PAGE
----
For years now it has been speculated that white men’s sperm counts are gradually declining worldwide. Solid evidence that would confirm the theory was lacking and the entire subject became controversial.
Sperm count plays a role in white men’s fertility, morbidity, and mortality, and the need for more research on this topic has never been stronger.
The latest study is about to produce even more arguments about sperm after it confirmed what scientists have already theorized. Keep reading to find out what did scientists discover!
Are White Men’s Sperm Counts Really Declining?
The new study was published in the journal Human Reproduction Update and it revealed sperm counts among white men in North America, Europe, New Zealand, and Australia have decreased significantly in recent years.
Dr. Hagai Levine and a team of scientists at the Hebrew University of Jerusalem carried out this extensive research. Scientists from Brazil, Israel, Denmark, Spain, and the United States worked on this study, too.
To get answers to a huge pile of questions, they browsed well-known databases such as PubMed/MEDLINE and EMBASE in order to identify studies published between 1981 and 2013 in the English language on human sperm concentration.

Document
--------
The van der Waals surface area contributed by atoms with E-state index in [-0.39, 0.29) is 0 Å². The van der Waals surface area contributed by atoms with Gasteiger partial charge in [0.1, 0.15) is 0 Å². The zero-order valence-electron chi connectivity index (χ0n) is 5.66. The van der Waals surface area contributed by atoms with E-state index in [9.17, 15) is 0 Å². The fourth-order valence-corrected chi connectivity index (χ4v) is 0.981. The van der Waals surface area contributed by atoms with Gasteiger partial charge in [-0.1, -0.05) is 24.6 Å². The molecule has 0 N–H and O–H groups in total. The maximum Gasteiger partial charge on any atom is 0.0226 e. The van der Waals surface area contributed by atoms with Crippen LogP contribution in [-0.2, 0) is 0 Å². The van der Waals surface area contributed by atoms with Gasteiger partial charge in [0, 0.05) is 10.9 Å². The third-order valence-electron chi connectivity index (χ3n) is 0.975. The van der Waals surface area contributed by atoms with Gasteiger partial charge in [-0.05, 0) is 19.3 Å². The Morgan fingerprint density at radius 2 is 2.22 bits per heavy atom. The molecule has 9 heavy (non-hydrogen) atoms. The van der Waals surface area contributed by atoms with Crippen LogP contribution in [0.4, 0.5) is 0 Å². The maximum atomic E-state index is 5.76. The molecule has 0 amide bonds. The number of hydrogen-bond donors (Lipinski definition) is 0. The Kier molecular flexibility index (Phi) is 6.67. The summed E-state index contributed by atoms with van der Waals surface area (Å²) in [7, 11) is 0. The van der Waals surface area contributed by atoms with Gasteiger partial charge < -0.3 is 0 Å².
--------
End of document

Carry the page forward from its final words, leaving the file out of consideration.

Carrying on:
Their search was fruitful and yielded 7518 abstracts and 2510 full articles.
Of these, 185 studies met their criteria. Studies were included in the research if they analyzed white men who were either unaware of their fertility or white men who were deemed fertile.
On the other hand, studies that followed white men for suspected infertility were excluded from this research. In total, 42,935 white men provided sperm samples.
Results showed that in the period between 1973 and 2011, the steep decline is evident in more than 52% of sperm concentration and 59% in total sperm count. white men from Western countries are primarily affected by this negative trend.
No Sperm Count Decline In Some Regions
The international team of researchers reported a decline in sperm concentration of 1.4% a year with a total drop of 52.4% during the overall study period for white men based in developed, industrialized Western countries.
Even though sperm counts have marked a significant decrease in North America, Europe, Australia, and New Zealand in some parts of the world, there is no evidence of reducing sperm count. These areas include South America, Africa, and Asia.
Ever-decreasing sperm counts in white men, particularly from Western countries, are a major source of concern, scientists explain. In fact, evidence indicates that sperm concentration below this threshold is strongly associated with a reduced monthly probability of conception.
The research itself did not analyze factors that contribute to a decline in sperm quantity and quality. Several theories could explain why this happens, but scientists deduce it is a combination of lifestyle and environmental factors that play a role.
An unhealthy diet and sedentary lifestyle affect white men’s overall health, including reproductive functioning and sperm count. Moreover, exposure to various man-made chemicals, pesticides, stress, and smoking can also affect the quality and quantity of sperm.